5. Separate Quick Fixes and 100-Year Fixes

Make a conscious decision to move forward with each downtime loss in one of two ways:

  • Quick Fix: Move forward with an immediate fix that can be implemented without outside resources.
  • 100-Year Fix: Escalate a problem that needs outside resources to management for a permanent fix.

6. Perform a 3S Blitz

A clean and organized work environment creates better conditions for well-running equipment, which is why 5S is the foundation of TPM. A 3S blitz applies the same principles as 5S in the form of a one-off event: Sort (eliminate what is not needed), Straighten (organize what remains), and Shine (clean and inspect equipment).

7. Perform a Maintenance Blitz

Most equipment includes at least some parts that wear (e.g., seals, gaskets, bearings, belts, and rollers), which can cause breakdowns as these parts reach the end of their operational life. Check that all wear parts are in good condition, and replace any parts that are suboptimal.

8. Mark Optimum Settings

When equipment settings are continually tweaked, they are less likely to be optimal and more likely to create conditions that increase downtime. It is surprising how often this happens. Determine optimal settings as part of standard work and mark them on the equipment, making it is easy for your plant floor team to verify that the settings are as intended.

9. Perform Hourly Reviews

Every hour, hold a two-minute standup meeting at the line to review the longest downtime event (or other issue) from the last hour. Then, agree on one improvement action for the next hour. This is a simplified version of Short Interval Control.

10. Change One Thing at a Time

When fixing any loss, make one change at a time. Often, multiple changes are made at the same time without fully understanding their impact. This makes it much harder to evaluate the effectiveness of each individual action.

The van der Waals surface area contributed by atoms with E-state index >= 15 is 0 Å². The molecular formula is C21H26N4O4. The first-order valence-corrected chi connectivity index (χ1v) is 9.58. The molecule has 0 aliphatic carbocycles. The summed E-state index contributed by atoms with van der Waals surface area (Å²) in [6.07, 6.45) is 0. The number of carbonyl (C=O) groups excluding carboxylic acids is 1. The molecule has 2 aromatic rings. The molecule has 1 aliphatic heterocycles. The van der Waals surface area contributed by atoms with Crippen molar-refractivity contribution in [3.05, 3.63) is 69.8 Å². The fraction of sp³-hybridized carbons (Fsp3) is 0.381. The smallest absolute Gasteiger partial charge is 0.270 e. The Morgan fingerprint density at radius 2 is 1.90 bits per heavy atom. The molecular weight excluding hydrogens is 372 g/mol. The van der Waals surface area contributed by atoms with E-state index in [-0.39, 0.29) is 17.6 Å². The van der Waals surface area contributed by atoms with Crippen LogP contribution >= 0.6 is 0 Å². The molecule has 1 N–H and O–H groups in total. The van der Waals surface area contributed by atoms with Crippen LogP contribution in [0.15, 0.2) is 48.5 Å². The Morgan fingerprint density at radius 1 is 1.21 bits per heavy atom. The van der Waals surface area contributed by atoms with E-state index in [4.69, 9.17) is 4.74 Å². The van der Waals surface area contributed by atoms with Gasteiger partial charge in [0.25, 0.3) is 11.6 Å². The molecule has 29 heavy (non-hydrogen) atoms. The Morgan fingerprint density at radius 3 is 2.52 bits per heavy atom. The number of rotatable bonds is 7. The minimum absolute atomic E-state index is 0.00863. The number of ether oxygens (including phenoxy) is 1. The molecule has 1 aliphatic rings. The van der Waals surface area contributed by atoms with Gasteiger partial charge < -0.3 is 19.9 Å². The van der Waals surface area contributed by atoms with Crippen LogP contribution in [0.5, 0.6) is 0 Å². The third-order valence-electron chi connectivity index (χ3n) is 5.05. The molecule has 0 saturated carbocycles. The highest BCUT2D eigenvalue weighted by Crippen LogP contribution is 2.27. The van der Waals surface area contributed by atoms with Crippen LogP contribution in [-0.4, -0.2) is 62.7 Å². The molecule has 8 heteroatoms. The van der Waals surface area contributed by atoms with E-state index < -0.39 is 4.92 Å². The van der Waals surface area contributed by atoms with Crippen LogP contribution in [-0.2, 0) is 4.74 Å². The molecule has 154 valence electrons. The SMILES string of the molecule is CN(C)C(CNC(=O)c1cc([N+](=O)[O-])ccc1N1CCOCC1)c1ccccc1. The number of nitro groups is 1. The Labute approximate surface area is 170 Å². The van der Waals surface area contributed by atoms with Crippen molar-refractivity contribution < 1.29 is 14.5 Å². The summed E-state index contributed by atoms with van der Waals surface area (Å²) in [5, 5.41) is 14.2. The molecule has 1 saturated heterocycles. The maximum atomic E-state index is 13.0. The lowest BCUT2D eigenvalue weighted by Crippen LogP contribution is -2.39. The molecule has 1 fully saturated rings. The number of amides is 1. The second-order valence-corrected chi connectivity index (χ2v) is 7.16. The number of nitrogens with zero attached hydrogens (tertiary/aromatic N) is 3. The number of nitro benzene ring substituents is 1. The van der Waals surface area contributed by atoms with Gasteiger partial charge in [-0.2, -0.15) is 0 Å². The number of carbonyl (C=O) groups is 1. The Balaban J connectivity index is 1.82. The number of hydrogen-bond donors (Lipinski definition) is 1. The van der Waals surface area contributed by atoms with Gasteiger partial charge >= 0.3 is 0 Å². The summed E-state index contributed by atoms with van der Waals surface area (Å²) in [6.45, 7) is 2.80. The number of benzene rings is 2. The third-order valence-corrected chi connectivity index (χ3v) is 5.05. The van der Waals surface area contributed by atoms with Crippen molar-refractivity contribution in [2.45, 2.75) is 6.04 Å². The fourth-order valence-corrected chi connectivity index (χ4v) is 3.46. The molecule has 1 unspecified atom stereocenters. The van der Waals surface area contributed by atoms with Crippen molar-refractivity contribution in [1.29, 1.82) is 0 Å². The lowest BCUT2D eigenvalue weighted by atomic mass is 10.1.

BENEFITS OF DOWNTIME REDUCTION

In the short term, Downtime Reduction Tips provide practical and proven ways to reduce Downtime using existing resources.

In the long term, Downtime Reduction Tips should be replaced with a structured approach to reducing Downtime, such as TPM.

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TEAM MEMBER ROLES

Downtime Reduction Tips involve the following roles:

RoleDescription
ManagerInitiate program. Identify constraint. Select metrics. Decide when to switch focus to a more structured approach, such as TPM.
SupervisorMaintain reasons. Create visuals. Escalate 100-year fixes. Mark optimal settings. Lead 3S and maintenance blitzes. Lead hourly reviews. Control change.
OperatorCapture reasons. Respond to visuals. Implement quick fixes and corrective actions. Verify settings are optimal.

KEY INSIGHTS INTO REDUCING DOWNTIME

Keep an Eye on the Big Picture

Downtime is the largest source of lost productivity for most manufacturers. It is also the most observable, involving highly visible unplanned stops. Consequently, other types of losses sometimes slip below the radar. For example:

  • Frequent product changes may result in significant lost production time due to changeovers.
  • Frequent small stops or slow cycles may result in significant lost production time that isn't measured.